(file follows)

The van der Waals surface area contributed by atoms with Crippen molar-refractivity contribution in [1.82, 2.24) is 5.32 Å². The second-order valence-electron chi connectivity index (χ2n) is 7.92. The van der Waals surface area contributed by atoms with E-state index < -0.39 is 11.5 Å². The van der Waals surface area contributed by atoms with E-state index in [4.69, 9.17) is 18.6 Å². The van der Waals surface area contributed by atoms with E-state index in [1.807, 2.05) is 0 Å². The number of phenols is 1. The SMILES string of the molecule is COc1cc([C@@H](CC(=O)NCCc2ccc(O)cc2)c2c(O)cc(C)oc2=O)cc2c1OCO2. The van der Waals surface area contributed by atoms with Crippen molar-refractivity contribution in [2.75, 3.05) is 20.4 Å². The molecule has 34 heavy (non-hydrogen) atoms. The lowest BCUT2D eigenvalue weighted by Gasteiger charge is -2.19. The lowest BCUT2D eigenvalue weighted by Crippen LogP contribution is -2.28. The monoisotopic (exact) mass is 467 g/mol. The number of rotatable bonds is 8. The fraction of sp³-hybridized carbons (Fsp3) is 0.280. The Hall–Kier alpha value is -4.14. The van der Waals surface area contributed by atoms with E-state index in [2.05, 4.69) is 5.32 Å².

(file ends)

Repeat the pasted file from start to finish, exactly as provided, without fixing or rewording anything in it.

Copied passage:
The van der Waals surface area contributed by atoms with Crippen molar-refractivity contribution in [1.82, 2.24) is 5.32 Å². The second-order valence-electron chi connectivity index (χ2n) is 7.92. The van der Waals surface area contributed by atoms with E-state index < -0.39 is 11.5 Å². The van der Waals surface area contributed by atoms with E-state index in [4.69, 9.17) is 18.6 Å². The van der Waals surface area contributed by atoms with E-state index in [1.807, 2.05) is 0 Å². The number of phenols is 1. The SMILES string of the molecule is COc1cc([C@@H](CC(=O)NCCc2ccc(O)cc2)c2c(O)cc(C)oc2=O)cc2c1OCO2. The van der Waals surface area contributed by atoms with Crippen molar-refractivity contribution in [2.75, 3.05) is 20.4 Å². The molecule has 34 heavy (non-hydrogen) atoms. The lowest BCUT2D eigenvalue weighted by Gasteiger charge is -2.19. The lowest BCUT2D eigenvalue weighted by Crippen LogP contribution is -2.28. The monoisotopic (exact) mass is 467 g/mol. The number of rotatable bonds is 8. The fraction of sp³-hybridized carbons (Fsp3) is 0.280. The Hall–Kier alpha value is -4.14. The van der Waals surface area contributed by atoms with E-state index in [2.05, 4.69) is 5.32 Å².